3. Africa: Land for food or fuel? (Friends of the Earth, 20minutes.fr, ProNatura/SWISSAID)

| September 6, 2010

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According to a new report by Friends of the Earth Europe, around five million hectares of land in Africa has been acquired by foreign investors to grow agrofuel crops. While official information on land acquisitions is scarce, the NGO contends that “…many of the ‘land grabs’ for agrofuel crops involve land previously used for agriculture.”

Friends of the Earth are concerned that non-edible crops are replacing food crops on fertile land. Agrofuel companies are competing with farmers for access to land. Friends of the Earth maintain that “Farmers who switch to agrofuel crops run the risk of being unable to feed their families.” Their report states that demand for agrofuels is driven by the European Union. The EU aims to produce 10% of its transport fuel from agrofuels by 2020.

The report lists the companies which have acquired land to grow agrofuel crops in eleven countries in sub-Saharan Africa. Jatropha is a common agrofuel crop. Sugarcane, cassava and sweet sorghum are also grown for fuel.

Friends of the Earth is particularly concerned about the rights of the people who depend on the land for their livelihood. They believe these rights are often overlooked by large companies. For example, in Ghana, a Norwegian company called BioFuel Africa acquired 38,000 hectares of land in 2008. One farmer told reporters that he first learned of the change in ownership when he went to his plot and discovered other people working there. The chief had signed away the land with his thumbprint. The procedure was later ruled to be illegal.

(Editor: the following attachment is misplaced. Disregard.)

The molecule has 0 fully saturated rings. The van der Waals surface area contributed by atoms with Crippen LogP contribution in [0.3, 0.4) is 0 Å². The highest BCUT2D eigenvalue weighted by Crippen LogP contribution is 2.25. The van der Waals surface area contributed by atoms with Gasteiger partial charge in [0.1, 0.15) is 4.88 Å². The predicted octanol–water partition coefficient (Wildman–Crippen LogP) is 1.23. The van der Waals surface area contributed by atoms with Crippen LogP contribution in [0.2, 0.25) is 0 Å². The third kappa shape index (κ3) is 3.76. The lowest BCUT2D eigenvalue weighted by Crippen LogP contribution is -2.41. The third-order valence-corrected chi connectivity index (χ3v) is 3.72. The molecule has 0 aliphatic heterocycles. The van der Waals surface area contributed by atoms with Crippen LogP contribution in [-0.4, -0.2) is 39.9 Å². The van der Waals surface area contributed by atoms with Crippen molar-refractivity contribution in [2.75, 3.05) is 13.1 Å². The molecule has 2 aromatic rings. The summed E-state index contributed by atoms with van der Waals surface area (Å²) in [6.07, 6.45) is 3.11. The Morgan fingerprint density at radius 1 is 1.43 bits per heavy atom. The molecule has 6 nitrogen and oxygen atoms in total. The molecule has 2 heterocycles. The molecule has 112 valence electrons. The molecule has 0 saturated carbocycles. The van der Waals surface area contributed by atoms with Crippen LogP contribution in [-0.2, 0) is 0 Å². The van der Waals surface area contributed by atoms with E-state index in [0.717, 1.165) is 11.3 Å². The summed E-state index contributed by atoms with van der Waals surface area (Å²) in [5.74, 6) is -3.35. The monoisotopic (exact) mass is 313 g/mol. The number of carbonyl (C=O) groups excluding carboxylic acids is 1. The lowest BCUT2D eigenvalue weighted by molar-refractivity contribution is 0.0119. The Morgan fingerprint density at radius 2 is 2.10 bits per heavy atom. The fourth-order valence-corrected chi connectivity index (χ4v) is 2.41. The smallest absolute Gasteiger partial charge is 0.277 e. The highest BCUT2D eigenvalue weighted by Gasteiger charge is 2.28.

BioFuel Africa say of their operations in Africa, “We operate under the principle that production can only be sustainable if it is low cost, provides a solid return, and enhances and enriches the lives of its workers and surrounding communities.”

Josam Ndaabona, a farmer from Zambia, says that the situation with jatropha reminds him of cotton. A large company arrived, promising farmers lots of money if they grew cotton. Mr. Ndaabona says, “We stopped growing our maize to make more money from cotton. But when the time to sell it came we were paid very little. We went hungry because we had neglected growing our traditional crop maize.” Similarly, farmers in Mozambique who grow jatropha have reported slow growth rates and low yields.

Many gave up after one year. They did not have time to tend jatropha as well as their food crops.

Many African countries have welcomed investment in their land, hoping it will lead to jobs in rural areas. But in the report, Friends of the Earth argue that Africa’s natural resources are being exploited to provide fuel for Europe, stating, “The result threatens food supplies in poor communities and pushes up the cost of available food.”

Friends of the Earth want communities to participate in decisions to sell or lease local land. The organization recommends that Europe scrap the 10% target for agrofuels, and reduce its fuel consumption. They further recommend that African states suspend investments in agrofuels and invest in food sovereignty and ecological agriculture instead.